Review of ‘Ghostlove’

By Ryan C. Bradley

Ghostlove by Dennis Mahoney
Ig Publishing
Image Credit: Edelweiss

William Rook is an occultist living in a haunted brownstone in upstate New York. There he has encountered many unusual and confusing occurrences: an ever-shifting bloodstain on his study floor; his cynical doppelgänger; a three-winged pigeon; and, most importantly, June, the ghost living in his bedroom. June is everything William has hoped to find—by turns playful and serious, petulant and flirtatious. However, she is also secretive and sad, trapped in a hopeless limbo, her past a mystery she will not reveal. William becomes determined to help her, engaging daily in a series of experiments, rituals, and spells. However, success means letting June move on, and the more William learns of her past and present, the less sure he is that he is ready to let her go.

Published by Ig Publishing, Ghostlove by Dennis Mahoney is a cross between Neil Gaiman’s The Ocean at the End of the Lane and Welcome to Night Vale.

William is a recently orphaned young adult who bought a brownstone to search for his mother’s spirit. June is the ghost of a twenty-one-year-old woman who can only communicate by tracing capital letters on William’s palm. They are likely not whom David Foster Wallace was thinking of when he wrote, “Every love story is a ghost story,” but their Ghostlove is a good one.

Ghostlove is a new twist on the paranormal. Rather than approach ghosts as something scary, Mahoney treats them with kindness. The same goes for bugs—his protagonist William befriends both spiders and the hundred-pound centipede queen who lives by the boiler. This shadows-are-sunny outlook allows Mahoney to draw a quirky supporting cast from the iconography of horror.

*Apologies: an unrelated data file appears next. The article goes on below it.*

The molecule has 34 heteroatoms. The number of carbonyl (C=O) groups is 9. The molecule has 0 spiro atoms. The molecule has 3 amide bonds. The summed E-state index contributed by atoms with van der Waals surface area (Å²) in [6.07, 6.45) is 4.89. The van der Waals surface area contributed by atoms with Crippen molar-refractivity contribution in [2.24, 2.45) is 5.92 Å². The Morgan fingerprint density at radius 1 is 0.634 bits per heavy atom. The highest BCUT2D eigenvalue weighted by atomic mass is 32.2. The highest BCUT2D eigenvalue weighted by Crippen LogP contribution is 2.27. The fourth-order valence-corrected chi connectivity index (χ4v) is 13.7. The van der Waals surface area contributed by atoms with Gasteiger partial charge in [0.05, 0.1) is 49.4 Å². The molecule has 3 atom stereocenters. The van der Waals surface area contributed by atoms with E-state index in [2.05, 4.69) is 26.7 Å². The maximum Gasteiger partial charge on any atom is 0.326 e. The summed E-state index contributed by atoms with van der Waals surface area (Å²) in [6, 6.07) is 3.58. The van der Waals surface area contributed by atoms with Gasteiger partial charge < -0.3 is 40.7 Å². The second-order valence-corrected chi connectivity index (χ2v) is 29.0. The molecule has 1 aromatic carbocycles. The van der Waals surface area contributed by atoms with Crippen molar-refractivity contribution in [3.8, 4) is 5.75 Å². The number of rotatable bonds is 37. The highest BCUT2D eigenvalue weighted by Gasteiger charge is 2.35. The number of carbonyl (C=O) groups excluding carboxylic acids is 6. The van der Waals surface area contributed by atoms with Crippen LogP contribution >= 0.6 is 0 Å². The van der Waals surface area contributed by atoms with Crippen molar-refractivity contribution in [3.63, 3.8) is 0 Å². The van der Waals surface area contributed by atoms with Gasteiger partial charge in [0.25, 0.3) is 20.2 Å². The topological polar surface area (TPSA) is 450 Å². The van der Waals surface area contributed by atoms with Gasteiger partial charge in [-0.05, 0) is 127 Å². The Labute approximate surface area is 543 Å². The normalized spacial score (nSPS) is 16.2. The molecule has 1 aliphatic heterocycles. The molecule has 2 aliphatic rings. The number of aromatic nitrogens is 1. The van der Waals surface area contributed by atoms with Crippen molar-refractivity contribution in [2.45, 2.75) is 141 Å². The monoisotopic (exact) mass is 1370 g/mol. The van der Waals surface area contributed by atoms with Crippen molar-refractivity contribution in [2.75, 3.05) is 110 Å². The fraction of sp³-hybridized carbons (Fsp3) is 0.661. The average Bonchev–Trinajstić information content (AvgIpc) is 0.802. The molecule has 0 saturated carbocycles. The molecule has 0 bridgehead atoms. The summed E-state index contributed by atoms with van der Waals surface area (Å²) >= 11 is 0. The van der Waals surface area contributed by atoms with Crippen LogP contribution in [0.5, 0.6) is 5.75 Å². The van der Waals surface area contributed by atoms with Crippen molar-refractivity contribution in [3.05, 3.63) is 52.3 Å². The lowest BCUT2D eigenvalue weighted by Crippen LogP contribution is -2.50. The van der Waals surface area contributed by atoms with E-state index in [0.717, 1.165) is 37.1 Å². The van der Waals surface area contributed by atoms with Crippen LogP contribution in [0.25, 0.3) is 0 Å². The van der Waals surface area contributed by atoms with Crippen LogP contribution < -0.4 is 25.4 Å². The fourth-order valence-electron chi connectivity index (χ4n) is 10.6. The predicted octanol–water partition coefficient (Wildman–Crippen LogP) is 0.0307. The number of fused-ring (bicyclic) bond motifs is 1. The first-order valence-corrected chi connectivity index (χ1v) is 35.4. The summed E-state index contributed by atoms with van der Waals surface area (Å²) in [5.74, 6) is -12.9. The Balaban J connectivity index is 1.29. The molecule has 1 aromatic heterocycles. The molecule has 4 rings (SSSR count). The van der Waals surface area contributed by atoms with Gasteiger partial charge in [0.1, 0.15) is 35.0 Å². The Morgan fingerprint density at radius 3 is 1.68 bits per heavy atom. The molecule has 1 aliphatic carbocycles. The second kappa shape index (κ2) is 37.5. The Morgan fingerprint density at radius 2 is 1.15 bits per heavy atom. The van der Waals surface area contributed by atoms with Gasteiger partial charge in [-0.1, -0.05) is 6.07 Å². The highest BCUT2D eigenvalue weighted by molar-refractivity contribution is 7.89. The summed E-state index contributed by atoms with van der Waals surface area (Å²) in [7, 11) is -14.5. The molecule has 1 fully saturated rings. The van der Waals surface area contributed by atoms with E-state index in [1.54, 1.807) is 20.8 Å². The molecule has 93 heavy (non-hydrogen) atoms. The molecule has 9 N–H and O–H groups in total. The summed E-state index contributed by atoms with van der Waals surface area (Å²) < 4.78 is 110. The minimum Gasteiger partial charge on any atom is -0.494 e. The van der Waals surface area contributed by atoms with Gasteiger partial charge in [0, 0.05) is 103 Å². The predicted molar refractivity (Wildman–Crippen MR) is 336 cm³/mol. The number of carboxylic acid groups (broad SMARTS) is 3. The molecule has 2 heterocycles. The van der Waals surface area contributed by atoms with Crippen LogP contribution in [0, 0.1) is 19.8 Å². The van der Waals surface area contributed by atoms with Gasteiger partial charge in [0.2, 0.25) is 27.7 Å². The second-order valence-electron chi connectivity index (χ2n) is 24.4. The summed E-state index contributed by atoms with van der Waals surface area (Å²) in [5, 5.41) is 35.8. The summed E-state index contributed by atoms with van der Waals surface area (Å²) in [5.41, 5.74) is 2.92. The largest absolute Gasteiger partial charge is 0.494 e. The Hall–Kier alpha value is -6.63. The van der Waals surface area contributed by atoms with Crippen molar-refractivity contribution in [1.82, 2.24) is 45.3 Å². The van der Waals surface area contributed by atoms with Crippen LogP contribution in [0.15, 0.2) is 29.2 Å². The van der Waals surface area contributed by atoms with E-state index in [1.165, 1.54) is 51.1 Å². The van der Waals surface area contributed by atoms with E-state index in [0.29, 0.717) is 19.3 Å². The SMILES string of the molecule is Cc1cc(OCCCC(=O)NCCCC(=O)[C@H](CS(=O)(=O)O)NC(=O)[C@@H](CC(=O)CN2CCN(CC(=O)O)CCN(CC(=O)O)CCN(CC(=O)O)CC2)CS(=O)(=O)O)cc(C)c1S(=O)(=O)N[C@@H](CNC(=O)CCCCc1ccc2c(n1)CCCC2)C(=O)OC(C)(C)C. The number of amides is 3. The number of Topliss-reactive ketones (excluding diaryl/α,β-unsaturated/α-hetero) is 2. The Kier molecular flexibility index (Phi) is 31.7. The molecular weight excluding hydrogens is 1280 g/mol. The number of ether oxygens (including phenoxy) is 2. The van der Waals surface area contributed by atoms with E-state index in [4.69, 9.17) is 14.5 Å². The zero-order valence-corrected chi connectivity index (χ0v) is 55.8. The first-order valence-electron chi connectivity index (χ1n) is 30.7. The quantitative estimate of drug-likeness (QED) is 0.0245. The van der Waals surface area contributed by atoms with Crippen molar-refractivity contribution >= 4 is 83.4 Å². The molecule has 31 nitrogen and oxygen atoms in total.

This lack of fear helps him to sidestep the werewolf problem—we are in a novel with a werewolf on the cover asks readers to endure a hundred pages of the characters not figuring out what left wolf-like marks and paw tracks next to a chewed up corpse—as well. There are no questions about whether the ghosts are real or not in Ghostlove. Mahoney shows unequivocally with June early on that they exist in this world, dispelling any questions of William’s sanity.

Mahoney also does excellent work with the writing itself. He has a way of summing up the bigger going on’s of the book into one sentence every few chapters. For example, when William is buying the brownstone, the current owner says, “You’re coming to a haunted house to feel less haunted.” It skewers William by so accurately identifying and challenging his motivations.

Ghostlove will grab readers and keep them wrapt close, thanks to Mahoney’s conversational style. Between the forward momentum of the story and the easily digestible prose, this one is hard to put down. ( ★★★★☆)

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Product Details:

Pub Date: May 12, 2020

Page count: 256pp

Age Range: 16 & Over

ISBN: 978-1-6324-6105-6

Publisher: Ig Publishing

List Price: $16.95


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